Active Covid cases in Karnataka lowest in 212 days | Bengaluru News – Times of India


BENGALURU: Active cases in Karnataka dropped to 9,578 on Thursday, the lowest in the past 212 days (nearly seven months). The state had 9,428 active cases on March 16 after which cases rose rapidly before steadily declining. Yadgir had zero active cases, the only district in Karnataka to have no active infections. However, active cases in the state rose to 9,671 on Friday.
Bengaluru continued to have the lion’s share of active cases, with 6,637 (69.3%) people still being treated for the disease. Eleven other districts have more than 100 active cases.
At 392, Mysuru had the most active cases after Bengaluru, followed by Dakshina Kannada (373), Hassan (362), Tumakuru (292), Chikkamagaluru (231), Uttara Kannada (161), Shivamogga (145), Udupi (144), Kodagu (128), Ballari (126) and Mandya (107).
In 17 districts, the number of people nursing the infection is less than 100. These include five districts that have less than 10 active cases. Raichur has eight, while Bagalkot, Bidar and Haveri have six each, and Gadag has three Covid patients who are yet to beat the infection.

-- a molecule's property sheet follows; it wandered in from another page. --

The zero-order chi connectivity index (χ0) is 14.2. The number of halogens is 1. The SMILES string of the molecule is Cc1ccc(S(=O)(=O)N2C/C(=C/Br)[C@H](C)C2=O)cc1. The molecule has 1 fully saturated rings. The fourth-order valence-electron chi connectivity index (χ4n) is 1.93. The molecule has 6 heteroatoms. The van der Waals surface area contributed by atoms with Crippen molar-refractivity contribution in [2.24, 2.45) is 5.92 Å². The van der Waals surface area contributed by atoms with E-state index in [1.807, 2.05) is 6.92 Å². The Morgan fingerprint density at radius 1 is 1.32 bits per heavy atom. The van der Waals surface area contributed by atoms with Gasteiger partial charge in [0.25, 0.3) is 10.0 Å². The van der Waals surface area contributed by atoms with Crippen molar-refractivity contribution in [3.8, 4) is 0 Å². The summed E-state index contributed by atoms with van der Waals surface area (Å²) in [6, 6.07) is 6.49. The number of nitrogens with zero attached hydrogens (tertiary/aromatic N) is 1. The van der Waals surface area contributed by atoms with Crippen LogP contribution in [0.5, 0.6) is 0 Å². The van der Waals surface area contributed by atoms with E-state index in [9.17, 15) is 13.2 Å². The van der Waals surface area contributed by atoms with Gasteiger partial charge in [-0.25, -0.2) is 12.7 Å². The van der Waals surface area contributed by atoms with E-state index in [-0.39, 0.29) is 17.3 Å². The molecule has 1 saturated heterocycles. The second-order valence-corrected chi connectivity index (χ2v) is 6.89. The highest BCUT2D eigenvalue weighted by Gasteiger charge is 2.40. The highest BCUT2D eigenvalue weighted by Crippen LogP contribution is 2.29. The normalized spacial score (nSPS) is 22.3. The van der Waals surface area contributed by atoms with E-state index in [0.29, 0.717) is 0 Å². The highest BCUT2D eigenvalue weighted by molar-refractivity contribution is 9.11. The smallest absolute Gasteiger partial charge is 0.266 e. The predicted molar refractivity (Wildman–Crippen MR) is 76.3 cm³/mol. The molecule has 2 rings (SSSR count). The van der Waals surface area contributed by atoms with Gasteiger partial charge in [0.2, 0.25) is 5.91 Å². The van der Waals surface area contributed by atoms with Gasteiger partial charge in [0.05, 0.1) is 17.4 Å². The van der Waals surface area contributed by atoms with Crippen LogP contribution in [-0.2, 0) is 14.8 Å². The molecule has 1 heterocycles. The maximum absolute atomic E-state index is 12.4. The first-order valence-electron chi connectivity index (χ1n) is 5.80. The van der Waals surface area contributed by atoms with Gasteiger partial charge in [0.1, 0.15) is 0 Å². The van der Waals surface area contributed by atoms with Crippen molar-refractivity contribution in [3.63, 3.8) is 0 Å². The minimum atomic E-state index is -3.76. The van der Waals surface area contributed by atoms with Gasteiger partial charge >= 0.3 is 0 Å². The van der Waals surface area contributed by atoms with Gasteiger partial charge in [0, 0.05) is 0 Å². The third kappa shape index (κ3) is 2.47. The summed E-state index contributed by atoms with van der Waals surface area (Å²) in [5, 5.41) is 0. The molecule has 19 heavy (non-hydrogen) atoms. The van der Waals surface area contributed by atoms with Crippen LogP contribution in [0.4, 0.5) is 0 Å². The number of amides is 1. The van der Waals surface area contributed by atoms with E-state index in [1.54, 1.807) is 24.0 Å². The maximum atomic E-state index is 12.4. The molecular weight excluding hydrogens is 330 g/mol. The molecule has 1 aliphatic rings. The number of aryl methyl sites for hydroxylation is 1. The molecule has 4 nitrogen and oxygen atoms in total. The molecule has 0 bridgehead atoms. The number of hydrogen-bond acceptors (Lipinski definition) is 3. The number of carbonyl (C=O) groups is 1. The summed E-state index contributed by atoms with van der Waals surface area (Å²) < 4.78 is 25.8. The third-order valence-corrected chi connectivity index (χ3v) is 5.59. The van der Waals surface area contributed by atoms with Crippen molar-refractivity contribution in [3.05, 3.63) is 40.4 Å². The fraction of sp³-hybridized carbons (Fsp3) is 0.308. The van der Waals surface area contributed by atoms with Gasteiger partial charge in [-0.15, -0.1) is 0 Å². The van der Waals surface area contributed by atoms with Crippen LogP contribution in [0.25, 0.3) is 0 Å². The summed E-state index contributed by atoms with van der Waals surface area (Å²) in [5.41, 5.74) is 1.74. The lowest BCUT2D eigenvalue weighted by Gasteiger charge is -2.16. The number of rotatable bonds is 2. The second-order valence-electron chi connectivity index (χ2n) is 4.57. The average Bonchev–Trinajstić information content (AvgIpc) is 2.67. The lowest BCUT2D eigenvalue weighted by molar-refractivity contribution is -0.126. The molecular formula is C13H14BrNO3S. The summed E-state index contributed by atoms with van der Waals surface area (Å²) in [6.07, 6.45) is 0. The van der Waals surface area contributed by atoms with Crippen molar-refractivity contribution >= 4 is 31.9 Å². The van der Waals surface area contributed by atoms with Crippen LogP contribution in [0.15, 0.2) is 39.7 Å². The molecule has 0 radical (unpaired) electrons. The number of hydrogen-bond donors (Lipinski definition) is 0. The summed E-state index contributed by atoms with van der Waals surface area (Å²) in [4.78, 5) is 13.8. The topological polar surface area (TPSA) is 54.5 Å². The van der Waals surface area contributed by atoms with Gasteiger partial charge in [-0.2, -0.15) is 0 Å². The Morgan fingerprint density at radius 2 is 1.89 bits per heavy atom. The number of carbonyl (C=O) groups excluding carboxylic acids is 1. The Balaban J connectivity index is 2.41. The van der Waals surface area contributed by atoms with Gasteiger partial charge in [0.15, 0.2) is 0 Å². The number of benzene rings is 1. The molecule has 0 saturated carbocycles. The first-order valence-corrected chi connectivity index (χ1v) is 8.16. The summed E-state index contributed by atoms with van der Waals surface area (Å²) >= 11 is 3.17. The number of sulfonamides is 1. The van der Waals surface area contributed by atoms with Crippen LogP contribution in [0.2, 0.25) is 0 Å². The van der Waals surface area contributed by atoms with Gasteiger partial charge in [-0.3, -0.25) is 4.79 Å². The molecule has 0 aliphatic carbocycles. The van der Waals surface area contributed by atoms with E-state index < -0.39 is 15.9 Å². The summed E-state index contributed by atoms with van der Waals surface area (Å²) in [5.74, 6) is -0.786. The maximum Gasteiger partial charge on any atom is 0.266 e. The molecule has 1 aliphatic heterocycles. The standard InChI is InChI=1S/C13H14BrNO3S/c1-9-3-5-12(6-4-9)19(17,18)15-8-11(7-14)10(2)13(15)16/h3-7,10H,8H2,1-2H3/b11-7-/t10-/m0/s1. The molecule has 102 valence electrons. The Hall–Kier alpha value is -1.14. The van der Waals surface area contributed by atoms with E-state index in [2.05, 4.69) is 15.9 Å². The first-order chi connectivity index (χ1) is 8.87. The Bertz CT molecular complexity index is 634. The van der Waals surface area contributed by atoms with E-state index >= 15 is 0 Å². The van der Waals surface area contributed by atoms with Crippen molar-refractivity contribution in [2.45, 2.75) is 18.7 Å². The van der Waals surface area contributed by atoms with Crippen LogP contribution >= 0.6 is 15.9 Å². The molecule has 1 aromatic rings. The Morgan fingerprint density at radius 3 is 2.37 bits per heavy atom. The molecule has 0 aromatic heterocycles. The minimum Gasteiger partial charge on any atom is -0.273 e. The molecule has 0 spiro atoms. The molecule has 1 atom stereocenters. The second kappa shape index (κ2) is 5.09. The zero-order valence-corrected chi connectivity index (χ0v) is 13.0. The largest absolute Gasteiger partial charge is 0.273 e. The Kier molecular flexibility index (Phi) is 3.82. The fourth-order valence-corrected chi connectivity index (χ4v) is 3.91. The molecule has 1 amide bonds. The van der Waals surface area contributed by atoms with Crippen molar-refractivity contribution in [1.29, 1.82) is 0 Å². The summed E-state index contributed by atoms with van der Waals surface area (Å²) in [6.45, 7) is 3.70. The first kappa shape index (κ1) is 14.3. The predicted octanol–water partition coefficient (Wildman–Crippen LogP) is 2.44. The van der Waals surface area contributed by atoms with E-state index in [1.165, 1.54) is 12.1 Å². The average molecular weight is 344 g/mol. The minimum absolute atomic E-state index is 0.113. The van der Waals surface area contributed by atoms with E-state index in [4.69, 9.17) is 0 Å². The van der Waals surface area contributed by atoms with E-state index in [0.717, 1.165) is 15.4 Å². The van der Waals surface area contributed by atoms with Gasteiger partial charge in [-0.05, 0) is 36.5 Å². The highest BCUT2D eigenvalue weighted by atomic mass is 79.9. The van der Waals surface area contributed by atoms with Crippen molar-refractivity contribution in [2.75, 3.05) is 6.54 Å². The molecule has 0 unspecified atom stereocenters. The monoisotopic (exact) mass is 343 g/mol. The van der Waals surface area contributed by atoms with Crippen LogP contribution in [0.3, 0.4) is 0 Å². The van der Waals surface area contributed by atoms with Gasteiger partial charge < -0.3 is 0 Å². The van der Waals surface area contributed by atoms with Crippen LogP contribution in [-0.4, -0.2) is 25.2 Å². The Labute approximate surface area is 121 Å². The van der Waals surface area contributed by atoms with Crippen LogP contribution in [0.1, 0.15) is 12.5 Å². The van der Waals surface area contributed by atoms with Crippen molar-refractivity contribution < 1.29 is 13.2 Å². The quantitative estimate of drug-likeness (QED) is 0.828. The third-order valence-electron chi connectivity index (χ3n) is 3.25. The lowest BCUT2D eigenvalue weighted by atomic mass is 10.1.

Incidentally, Karnataka had the highest active caseload burden during the peak of the second wave in mid-May, when several patients with moderate to severe infections scrambled to find hospital beds. On three consecutive days beginning May 15, the state’s Covid active cases had breached six lakhs. By June 1, active cases reduced to 2.9 lakh and it gradually reduced thereafter.
Dr MK Sudarshan, chairperson, state Covid Technical Advisory Committee (TAC) said active cases were expected to dip below 10,000 in September.
“There is no working definition or any established criteria for the end of a wave. However, we can say that the second wave is coming to an end and maybe the pandemic is entering an endemic stage,” said Dr Sudarshan.
The TAC chairperson added: “The virus continues to be in circulation mainly due to its infectivity and the poor Covid-appropriate behaviour. Currently, the virus is no longer virulent, and it has not led to hospitalisation of all cases.”
Another expert told TOI that while the significant decrease in active cases is a good sign, the state must continue to maintain the momentum in the fight against the pandemic through surveillance strategies. This includes identifying infections by testing all symptomatic people.
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Sagar Biswas

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